Governor’s Surprise Pick For New Head of Puget Sound Partnership


From Martha Kongsgaard, the Leadership Chair of the Partnership. This announcement was totally unexpected, and it remains to be seen as to the reasons why. But on it’s surface, putting an ex-Army Corp of Engineers person at the head of the cleanup efforts, at least to this reporter, seems an odd choice and odd timing. Gerry O’Keefe had only recently become the Director, so we assumed he would be in until after the election.

This kind of appointment could have the tendency to de-focus the Partnership on the smaller organizations that actually get the huge bulk of work done at low cost, like Streamkeepers, HCCC, NOSC and others, in favor of big ticket projects that generate much larger jobs. While these big projects are important also, we continue to see the NGOs struggle for funds while the Partnership gets large funding for their offices and centralized marketing efforts, that to date, have had marginal success.

It is unfortunate, because with Gerry O’Keefe in control, we had finally started to see HQ staff leadership,rather than representatives, show up at regional events like the NW Straits Commission, which rarely happened under David Dicks. The Partnership is not so big a bureaucracy that they can’t actually plan ahead and show up for these critical localized planning events. We hope that Col. Wright will get out of the office a lot, as Gerry seemed to be doing. It really helps to get the leadership into the trenches. They often seemed quite isolated as to what we on the ground are actually doing.

To be clear, Col. Wright has a reputation as outspoken, and as someone who gets things done, but the Corp are not the first group you think about when you consider saving Puget Sound. We wish Col. Wright well, and hope that he grows in this job into thinking bigger than just engineering projects that the Corp have worked on.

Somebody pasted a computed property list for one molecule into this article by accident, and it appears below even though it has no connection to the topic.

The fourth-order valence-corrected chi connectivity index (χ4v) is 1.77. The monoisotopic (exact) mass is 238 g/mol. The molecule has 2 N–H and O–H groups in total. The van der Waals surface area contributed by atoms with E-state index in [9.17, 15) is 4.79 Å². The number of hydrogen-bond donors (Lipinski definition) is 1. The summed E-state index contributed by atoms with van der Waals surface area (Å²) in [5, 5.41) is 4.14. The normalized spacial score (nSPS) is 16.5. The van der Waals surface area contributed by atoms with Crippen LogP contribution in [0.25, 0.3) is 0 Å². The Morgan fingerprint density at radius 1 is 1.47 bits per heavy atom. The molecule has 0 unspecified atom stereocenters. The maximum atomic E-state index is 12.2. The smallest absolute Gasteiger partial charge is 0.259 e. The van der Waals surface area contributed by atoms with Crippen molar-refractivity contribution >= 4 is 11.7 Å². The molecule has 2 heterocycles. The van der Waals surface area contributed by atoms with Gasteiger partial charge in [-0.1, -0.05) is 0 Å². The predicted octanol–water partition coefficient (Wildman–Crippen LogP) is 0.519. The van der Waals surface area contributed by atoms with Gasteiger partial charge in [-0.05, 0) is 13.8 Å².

If we find more information about why this change happened, we will keep readers informed.

    Here’s the announcement:


Puget Sound Partnership friends,

I am writing to let you know that Gov. Chris Gregoire today appointed retired Army Corps of Engineers Col. Anthony Wright to lead the Puget Sound Partnership. Wright is currently a vice president at Normandeau Associates, a consulting firm specializing in environmental issues, and will be taking a leave of absence to serve as director of PSP. Those of us who have been laboring in the field of Puget Sound restoration certainly recognize Tony, in his role as the district engineer and commander of U.S. Army Corps of Engineers Seattle District, as an outspoken advocate and a practical but visionary leader around issues pertaining to the recovery of this national treasure. At the Corps. while overseeing 1000 employees and an annual budget of over $650M, he served as a vocal and active member of the Ecosystem Coordination Board and the Puget Sound Federal Caucus. His 25 years of engineering, management, and regulatory experience throughout the United States and abroad coupled with his long standing passion for Puget Sound make him an obvious choice for director during the implementation phase of our region’s recovery plan.